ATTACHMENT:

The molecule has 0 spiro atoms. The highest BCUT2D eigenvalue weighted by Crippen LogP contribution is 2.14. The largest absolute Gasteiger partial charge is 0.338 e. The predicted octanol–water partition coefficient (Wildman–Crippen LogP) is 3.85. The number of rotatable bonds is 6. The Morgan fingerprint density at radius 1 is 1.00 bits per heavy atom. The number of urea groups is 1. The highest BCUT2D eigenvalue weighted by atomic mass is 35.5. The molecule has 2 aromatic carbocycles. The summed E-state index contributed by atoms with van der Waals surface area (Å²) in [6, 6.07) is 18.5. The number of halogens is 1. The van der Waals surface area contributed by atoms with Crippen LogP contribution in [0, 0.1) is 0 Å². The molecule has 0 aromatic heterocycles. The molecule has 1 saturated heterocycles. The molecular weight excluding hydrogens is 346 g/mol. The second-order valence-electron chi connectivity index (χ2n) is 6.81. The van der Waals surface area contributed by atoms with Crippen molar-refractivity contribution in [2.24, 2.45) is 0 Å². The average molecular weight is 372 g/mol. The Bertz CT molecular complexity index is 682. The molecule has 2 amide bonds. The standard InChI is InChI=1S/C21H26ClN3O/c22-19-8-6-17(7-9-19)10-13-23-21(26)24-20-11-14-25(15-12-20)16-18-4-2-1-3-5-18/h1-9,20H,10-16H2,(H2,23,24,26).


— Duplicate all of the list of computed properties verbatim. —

The molecule has 0 spiro atoms. The highest BCUT2D eigenvalue weighted by Crippen LogP contribution is 2.14. The largest absolute Gasteiger partial charge is 0.338 e. The predicted octanol–water partition coefficient (Wildman–Crippen LogP) is 3.85. The number of rotatable bonds is 6. The Morgan fingerprint density at radius 1 is 1.00 bits per heavy atom. The number of urea groups is 1. The highest BCUT2D eigenvalue weighted by atomic mass is 35.5. The molecule has 2 aromatic carbocycles. The summed E-state index contributed by atoms with van der Waals surface area (Å²) in [6, 6.07) is 18.5. The number of halogens is 1. The van der Waals surface area contributed by atoms with Crippen LogP contribution in [0, 0.1) is 0 Å². The molecule has 0 aromatic heterocycles. The molecule has 1 saturated heterocycles. The molecular weight excluding hydrogens is 346 g/mol. The second-order valence-electron chi connectivity index (χ2n) is 6.81. The van der Waals surface area contributed by atoms with Crippen molar-refractivity contribution in [2.24, 2.45) is 0 Å². The average molecular weight is 372 g/mol. The Bertz CT molecular complexity index is 682. The molecule has 2 amide bonds. The standard InChI is InChI=1S/C21H26ClN3O/c22-19-8-6-17(7-9-19)10-13-23-21(26)24-20-11-14-25(15-12-20)16-18-4-2-1-3-5-18/h1-9,20H,10-16H2,(H2,23,24,26).